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Rare disease: Gestational Trophoblastic Disease. Kamaljit Singh
International Family Nursing Association (IFNA) Blog
by Barbara Davies
10M ago
Kamaljit is a Nurse Consultant in Gestational Trophoblastic Disease, an incredibly rare disease which has a profound impact on many women and their families. She has written this blog to raise awareness. Kamaljit was recently nominated for the ‘Compassion Award’ by The Mariposa Trust. The trust is a leading support charity primarily working within the field of baby loss and bereavement. They recognise health professionals who make a difference in the lives of people who have experienced baby loss. Kamaljit was awarded ‘Special Recognition’ by the charity for the work she does. Gestational Trop ..read more
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Blog 5: Summary of Series and Call to Action to Raise Awareness by Debbie Omodele
International Family Nursing Association (IFNA) Blog
by Barbara Davies
10M ago
As we conclude this blog series, let’s reflect on the key points covered throughout the previous blogs and unite in a call to action to raise awareness about sickle cell disease. The series of four insightful blogs successfully raised awareness about the often-overlooked Sickle Cell Disease (SCD). These blogs covered important topics including genetic inheritance, sickle cell crises, compassionate care, and education, with the aim of closing the knowledge gap and fostering understanding among a diverse audience. The blogs provided valuable information regarding the prevalence, impact, and chal ..read more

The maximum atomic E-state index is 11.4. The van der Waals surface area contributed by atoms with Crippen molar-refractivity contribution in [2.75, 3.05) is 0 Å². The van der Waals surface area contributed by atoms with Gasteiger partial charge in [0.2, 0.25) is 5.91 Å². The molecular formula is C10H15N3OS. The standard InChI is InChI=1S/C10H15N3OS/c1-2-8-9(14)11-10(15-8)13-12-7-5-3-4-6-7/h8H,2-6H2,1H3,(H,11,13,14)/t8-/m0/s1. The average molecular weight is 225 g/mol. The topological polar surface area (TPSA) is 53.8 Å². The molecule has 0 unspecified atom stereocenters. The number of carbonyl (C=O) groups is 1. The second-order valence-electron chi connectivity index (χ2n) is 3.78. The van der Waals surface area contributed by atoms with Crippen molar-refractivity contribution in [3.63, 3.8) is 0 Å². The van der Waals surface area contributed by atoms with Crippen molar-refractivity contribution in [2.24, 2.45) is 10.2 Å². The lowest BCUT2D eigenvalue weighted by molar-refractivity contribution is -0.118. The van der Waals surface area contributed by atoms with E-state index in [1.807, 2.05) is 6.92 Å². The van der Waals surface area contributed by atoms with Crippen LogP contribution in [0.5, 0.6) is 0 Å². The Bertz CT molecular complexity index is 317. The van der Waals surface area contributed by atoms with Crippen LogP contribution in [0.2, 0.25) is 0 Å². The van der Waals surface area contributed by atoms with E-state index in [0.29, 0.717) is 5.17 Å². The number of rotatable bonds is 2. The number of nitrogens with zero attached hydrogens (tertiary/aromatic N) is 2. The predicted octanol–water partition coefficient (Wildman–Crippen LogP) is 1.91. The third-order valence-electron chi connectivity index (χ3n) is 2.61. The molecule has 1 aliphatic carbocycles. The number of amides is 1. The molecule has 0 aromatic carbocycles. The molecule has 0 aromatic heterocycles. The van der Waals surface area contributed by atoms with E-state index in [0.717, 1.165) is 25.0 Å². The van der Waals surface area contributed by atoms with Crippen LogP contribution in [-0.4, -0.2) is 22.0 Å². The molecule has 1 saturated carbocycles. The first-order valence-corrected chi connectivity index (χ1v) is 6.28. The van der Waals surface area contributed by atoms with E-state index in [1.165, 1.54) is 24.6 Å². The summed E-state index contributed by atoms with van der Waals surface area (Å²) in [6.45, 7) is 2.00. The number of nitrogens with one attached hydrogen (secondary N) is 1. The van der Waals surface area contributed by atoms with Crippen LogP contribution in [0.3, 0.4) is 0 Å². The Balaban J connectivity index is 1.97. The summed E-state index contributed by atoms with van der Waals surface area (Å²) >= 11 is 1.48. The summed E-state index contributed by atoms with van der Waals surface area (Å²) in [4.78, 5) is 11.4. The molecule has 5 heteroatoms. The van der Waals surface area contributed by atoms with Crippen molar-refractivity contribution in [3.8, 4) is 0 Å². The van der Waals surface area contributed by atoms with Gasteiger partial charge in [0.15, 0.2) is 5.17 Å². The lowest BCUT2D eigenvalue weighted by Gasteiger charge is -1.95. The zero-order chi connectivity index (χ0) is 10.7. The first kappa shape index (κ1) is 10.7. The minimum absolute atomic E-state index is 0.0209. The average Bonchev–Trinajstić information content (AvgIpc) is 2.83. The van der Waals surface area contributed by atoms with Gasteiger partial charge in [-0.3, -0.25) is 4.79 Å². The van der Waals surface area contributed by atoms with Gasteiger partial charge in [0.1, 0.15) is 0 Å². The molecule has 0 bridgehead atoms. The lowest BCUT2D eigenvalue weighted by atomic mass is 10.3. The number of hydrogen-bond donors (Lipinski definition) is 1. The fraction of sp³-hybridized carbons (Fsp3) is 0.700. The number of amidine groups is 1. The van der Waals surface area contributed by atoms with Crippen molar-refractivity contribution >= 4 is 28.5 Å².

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Blog 3: Sickle cell crisis. Third in the series of blogs by Debbie Omodele, Children’s Haemoglobinopathy Nurse Specialist, Barking, Havering and Redbridge University Hospital Trust.
International Family Nursing Association (IFNA) Blog
by Barbara Davies
10M ago
Blog 3: Sickle Cell Crisis by Debbie Omodele What words come to mind when you hear the words ‘sickle cell’? I can almost guarantee that many of you thought of the word pain amongst many. Pain is one of the most common complications of Sickle Cell Disorder (SCD).  As mentioned in blog 1 and 2, SCD affects the red blood cells therefore a painful crisis could be triggered anywhere in the body. The most common areas are the: Joints Upper and lower limbs Abdomen Back Chest A sickle cell crisis is unpredictable and as there are various triggers for a painful crisis, it is important for patien ..read more